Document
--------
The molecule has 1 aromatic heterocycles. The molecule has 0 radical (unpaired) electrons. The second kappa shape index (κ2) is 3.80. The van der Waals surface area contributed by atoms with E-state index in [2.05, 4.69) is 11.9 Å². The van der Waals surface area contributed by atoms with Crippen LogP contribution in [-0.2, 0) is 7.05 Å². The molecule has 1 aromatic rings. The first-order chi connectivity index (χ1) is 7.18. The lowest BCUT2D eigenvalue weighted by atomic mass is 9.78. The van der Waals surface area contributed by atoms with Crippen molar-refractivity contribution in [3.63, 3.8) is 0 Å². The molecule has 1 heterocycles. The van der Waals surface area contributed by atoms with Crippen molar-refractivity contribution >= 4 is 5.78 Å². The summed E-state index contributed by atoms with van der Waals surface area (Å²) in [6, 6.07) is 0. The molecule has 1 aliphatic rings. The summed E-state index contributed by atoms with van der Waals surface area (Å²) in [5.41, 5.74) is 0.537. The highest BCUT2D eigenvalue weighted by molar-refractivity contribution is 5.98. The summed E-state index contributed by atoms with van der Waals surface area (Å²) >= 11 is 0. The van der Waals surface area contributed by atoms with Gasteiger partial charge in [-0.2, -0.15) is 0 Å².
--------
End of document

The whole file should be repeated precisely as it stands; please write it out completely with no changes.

The molecule has 1 aromatic heterocycles. The molecule has 0 radical (unpaired) electrons. The second kappa shape index (κ2) is 3.80. The van der Waals surface area contributed by atoms with E-state index in [2.05, 4.69) is 11.9 Å². The van der Waals surface area contributed by atoms with Crippen LogP contribution in [-0.2, 0) is 7.05 Å². The molecule has 1 aromatic rings. The first-order chi connectivity index (χ1) is 7.18. The lowest BCUT2D eigenvalue weighted by atomic mass is 9.78. The van der Waals surface area contributed by atoms with Crippen molar-refractivity contribution in [3.63, 3.8) is 0 Å². The molecule has 1 heterocycles. The van der Waals surface area contributed by atoms with Crippen molar-refractivity contribution >= 4 is 5.78 Å². The summed E-state index contributed by atoms with van der Waals surface area (Å²) in [6, 6.07) is 0. The molecule has 1 aliphatic rings. The summed E-state index contributed by atoms with van der Waals surface area (Å²) in [5.41, 5.74) is 0.537. The highest BCUT2D eigenvalue weighted by molar-refractivity contribution is 5.98. The summed E-state index contributed by atoms with van der Waals surface area (Å²) >= 11 is 0. The van der Waals surface area contributed by atoms with Gasteiger partial charge in [-0.2, -0.15) is 0 Å².